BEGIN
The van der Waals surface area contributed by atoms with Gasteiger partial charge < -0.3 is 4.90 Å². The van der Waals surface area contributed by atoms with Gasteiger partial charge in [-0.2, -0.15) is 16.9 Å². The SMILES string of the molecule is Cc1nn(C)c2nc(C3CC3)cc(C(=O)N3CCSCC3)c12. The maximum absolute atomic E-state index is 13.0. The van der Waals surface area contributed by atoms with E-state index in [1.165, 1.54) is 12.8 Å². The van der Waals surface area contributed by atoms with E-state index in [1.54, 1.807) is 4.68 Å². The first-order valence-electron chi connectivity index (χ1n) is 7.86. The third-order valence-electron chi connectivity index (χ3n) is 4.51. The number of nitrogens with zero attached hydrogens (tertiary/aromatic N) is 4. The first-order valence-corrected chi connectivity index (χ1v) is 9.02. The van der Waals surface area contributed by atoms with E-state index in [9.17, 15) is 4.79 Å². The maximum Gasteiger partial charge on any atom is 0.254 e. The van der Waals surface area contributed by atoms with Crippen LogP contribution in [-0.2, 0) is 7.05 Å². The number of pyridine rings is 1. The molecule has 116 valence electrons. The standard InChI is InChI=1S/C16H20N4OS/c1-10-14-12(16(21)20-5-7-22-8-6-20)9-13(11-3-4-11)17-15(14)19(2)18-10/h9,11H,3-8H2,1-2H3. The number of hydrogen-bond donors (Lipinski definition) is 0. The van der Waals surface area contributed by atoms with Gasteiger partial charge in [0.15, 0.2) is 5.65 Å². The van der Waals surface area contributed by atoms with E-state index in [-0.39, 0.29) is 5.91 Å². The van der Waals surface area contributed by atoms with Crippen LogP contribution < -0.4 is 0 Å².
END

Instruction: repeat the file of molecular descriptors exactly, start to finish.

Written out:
The van der Waals surface area contributed by atoms with Gasteiger partial charge < -0.3 is 4.90 Å². The van der Waals surface area contributed by atoms with Gasteiger partial charge in [-0.2, -0.15) is 16.9 Å². The SMILES string of the molecule is Cc1nn(C)c2nc(C3CC3)cc(C(=O)N3CCSCC3)c12. The maximum absolute atomic E-state index is 13.0. The van der Waals surface area contributed by atoms with E-state index in [1.165, 1.54) is 12.8 Å². The van der Waals surface area contributed by atoms with E-state index in [1.54, 1.807) is 4.68 Å². The first-order valence-electron chi connectivity index (χ1n) is 7.86. The third-order valence-electron chi connectivity index (χ3n) is 4.51. The number of nitrogens with zero attached hydrogens (tertiary/aromatic N) is 4. The first-order valence-corrected chi connectivity index (χ1v) is 9.02. The van der Waals surface area contributed by atoms with E-state index in [9.17, 15) is 4.79 Å². The maximum Gasteiger partial charge on any atom is 0.254 e. The van der Waals surface area contributed by atoms with Crippen LogP contribution in [-0.2, 0) is 7.05 Å². The number of pyridine rings is 1. The molecule has 116 valence electrons. The standard InChI is InChI=1S/C16H20N4OS/c1-10-14-12(16(21)20-5-7-22-8-6-20)9-13(11-3-4-11)17-15(14)19(2)18-10/h9,11H,3-8H2,1-2H3. The number of hydrogen-bond donors (Lipinski definition) is 0. The van der Waals surface area contributed by atoms with Gasteiger partial charge in [0.15, 0.2) is 5.65 Å². The van der Waals surface area contributed by atoms with E-state index in [-0.39, 0.29) is 5.91 Å². The van der Waals surface area contributed by atoms with Crippen LogP contribution < -0.4 is 0 Å².